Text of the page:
When You Go To Court

Some Suggestions


Be Alert

The impressions you create can be affected by everything you say and do in and around the courtroom. Assume that to be true and be “alert and aware, everywhere”, even in the hallways outside of the Courtroom.

Be a Witness

When you testify, remember you are a witness, not an advocate.

Your task is to deal with the facts.  Let your lawyer do the arguing.

The best argument for your case may be nothing you say, it may be “you and how you


Don’t Fight With the Lawyer

Even if tempted or provoked, never get “personal” with in your verbal exchanges with your spouse’s lawyer. It is the lawyer’s home field, and your credibility will suffer the consequences.

                   Even when it is not completely true, assume the lawyer “is playing a necessary role”, and do

                         not “demonize” the lawyer.

                   Avoid sarcastic responses-they are personal.

The Rules of Decorum 

Don’t bring food or chew gum.

Be on time.

Be Natural 

Dress to express who you are, not just to impress.

Extremes in dress convey a disrespect of the court and the system.

Tell the Truth as You Know It.

Don’t guess. It is normal “not to know” perfectly. “As best  can recall” is the best you can

            do. Nothing more is expected.

Perfect recall is not an ingredient of honesty, so tell it “to the best of your recollection”.

You may take notes or other reminders with you to the witness stand, BUT if you do, the 

      lawyer questioning you is entitled to see them.

Discuss what you are taking with your lawyer before you go to the witness chair.

Be Prepared but Don’t Over-Prepare

Don’t memorize. It destroys spontaneity.

If you must memorize, memorize topics, not questions and answers.

Make yourself acquainted with the routines and rituals by watching another trial in the same

     Courthouse before you go to Court.

Discuss your testimony with your lawyer, or with the lawyer calling you as a witness.  It is

      normally done. If you are asked on the witness stand whether or not you have “talked to Mr.

      Lawyer”, the simple answer is  “Yes”.

Don’t Over-React 

When you sit at counsel table during trial:

Avoid making facial gestures in response to the testimony of your spouse or others “who

      lie”. Nothing tells the judge more about your capacity to be argumentative and difficult.

Do not besiege your lawyer with whispered questions, hints or “points”.

Try not to say or do anything that will be a distraction.

Do not interject when someone else is testifying. That is not your role.

Whatever thoughts you have and feel are important, they probably are.

Have a quiet procedure worked out in advance with your lawyer to communicate in a non-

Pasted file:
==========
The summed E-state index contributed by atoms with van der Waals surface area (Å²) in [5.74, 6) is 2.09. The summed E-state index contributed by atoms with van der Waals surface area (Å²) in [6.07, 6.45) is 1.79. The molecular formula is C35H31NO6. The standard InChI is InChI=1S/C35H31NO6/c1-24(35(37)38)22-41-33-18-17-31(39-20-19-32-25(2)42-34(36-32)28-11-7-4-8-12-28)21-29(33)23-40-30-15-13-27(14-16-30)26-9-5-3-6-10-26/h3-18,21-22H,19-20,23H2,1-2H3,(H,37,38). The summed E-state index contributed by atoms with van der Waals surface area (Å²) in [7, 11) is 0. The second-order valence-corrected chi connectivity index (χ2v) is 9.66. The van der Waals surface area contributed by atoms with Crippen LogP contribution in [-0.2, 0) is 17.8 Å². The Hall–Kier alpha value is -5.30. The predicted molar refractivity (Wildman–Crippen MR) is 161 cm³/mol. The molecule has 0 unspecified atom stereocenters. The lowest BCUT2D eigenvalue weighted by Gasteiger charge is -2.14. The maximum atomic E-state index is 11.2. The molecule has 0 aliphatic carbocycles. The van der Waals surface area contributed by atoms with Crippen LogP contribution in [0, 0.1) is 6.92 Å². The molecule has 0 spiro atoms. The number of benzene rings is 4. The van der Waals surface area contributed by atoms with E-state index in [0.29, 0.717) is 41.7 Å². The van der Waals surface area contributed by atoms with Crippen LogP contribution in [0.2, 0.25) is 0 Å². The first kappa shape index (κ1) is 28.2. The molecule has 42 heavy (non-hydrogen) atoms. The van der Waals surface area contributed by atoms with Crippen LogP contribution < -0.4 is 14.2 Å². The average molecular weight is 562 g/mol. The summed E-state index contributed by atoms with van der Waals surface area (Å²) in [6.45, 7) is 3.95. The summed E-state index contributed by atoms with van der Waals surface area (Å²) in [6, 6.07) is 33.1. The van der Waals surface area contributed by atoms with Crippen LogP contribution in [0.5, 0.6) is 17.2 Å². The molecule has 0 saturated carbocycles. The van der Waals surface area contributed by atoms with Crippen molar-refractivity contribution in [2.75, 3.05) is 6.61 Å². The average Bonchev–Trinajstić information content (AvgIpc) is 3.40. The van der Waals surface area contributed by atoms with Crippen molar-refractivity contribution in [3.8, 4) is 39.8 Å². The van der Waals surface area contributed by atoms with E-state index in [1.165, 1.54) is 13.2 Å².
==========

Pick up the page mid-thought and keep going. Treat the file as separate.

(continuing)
distracting way.

 When You Are on the Witness Stand

               You are a witness, not an advocate.

                  Let your lawyer make the objections to testimony.

                  If a question calls for a “yes” or a “no”, say “yes” or “no”. Your lawyer will   ask you for the

                      “rest of the story” later at a proper time.

                  Stick to the point, and the point is the question that is asked.

                  Focus your testimony on the judge. Neither your lawyer, your spouse, or your spouse’s  

                       lawyer will decide the case, but the judge will. 

                  Listen, think and answer clearly.

                  Speak into the microphone.

                  Speak clearly.

                  Express your answers in words, not gestures, because the proceedings are being


                  If you did not hear or did not understand a question, say so, and ask that the question be


                  If a question is unclear for any reason, ask the lawyer or the judge for clarification.

                  If you want to interject, ask the judge for permission “Your Honor May I”………….. If it is

                       given, proceed. If it is not, shut up and go on without facial expression.

Prepare by Relaxing Yourself

                     Get a good night’s rest.

                  Don’t get blasted.

                  Before you leave where you are, organize your papers and documents-if there was  a

                      subpoena, read it; if it asks you to bring documents, bring them.
                  Arrive early.

                  Let the lawyer know you have arrived.

                  Wait outside of the Courtroom unless you have permission from the lawyer calling you as a

                      witness to come into the Courtroom.

                  Breathe deeply, think of Lamaze!

The Lighter And More Bizarre Side 

JUDGE:   “Well, Sir, I have reviewed this case and I have decided to give your Wife $775.00 per week.” 

HUSBAND:   “That’s fair, your Honor, I’ll try to send her a few bucks myself."                                                          



Q:     What was the first thing your Husband said to you when he woke up that morning? 

A:     He said, “Where am I, Cathy?” 

Q:     And why did that upset you? 

A:     My name is Susan.



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